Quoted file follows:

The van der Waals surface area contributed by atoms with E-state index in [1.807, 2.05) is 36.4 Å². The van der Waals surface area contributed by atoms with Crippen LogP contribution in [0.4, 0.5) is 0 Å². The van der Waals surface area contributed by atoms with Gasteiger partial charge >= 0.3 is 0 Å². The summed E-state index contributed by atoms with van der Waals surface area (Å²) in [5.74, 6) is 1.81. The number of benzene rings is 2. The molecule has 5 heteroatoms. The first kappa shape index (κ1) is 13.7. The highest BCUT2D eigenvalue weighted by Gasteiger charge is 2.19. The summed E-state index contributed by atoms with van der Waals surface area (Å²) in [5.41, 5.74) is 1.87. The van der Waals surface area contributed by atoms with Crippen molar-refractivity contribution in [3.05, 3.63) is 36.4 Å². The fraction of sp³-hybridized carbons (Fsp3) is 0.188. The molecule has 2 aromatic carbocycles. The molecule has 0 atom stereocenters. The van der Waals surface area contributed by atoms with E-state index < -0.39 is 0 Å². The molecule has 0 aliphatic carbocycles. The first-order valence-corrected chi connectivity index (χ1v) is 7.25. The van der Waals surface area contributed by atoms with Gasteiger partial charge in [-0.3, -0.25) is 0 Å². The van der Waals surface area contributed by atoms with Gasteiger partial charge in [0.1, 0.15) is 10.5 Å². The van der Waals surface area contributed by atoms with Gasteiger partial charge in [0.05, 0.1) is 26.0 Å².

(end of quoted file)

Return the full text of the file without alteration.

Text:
The van der Waals surface area contributed by atoms with E-state index in [1.807, 2.05) is 36.4 Å². The van der Waals surface area contributed by atoms with Crippen LogP contribution in [0.4, 0.5) is 0 Å². The van der Waals surface area contributed by atoms with Gasteiger partial charge >= 0.3 is 0 Å². The summed E-state index contributed by atoms with van der Waals surface area (Å²) in [5.74, 6) is 1.81. The number of benzene rings is 2. The molecule has 5 heteroatoms. The first kappa shape index (κ1) is 13.7. The highest BCUT2D eigenvalue weighted by Gasteiger charge is 2.19. The summed E-state index contributed by atoms with van der Waals surface area (Å²) in [5.41, 5.74) is 1.87. The van der Waals surface area contributed by atoms with Crippen molar-refractivity contribution in [3.05, 3.63) is 36.4 Å². The fraction of sp³-hybridized carbons (Fsp3) is 0.188. The molecule has 2 aromatic carbocycles. The molecule has 0 atom stereocenters. The van der Waals surface area contributed by atoms with E-state index < -0.39 is 0 Å². The molecule has 0 aliphatic carbocycles. The first-order valence-corrected chi connectivity index (χ1v) is 7.25. The van der Waals surface area contributed by atoms with Gasteiger partial charge in [-0.3, -0.25) is 0 Å². The van der Waals surface area contributed by atoms with Gasteiger partial charge in [0.1, 0.15) is 10.5 Å². The van der Waals surface area contributed by atoms with Gasteiger partial charge in [0.05, 0.1) is 26.0 Å².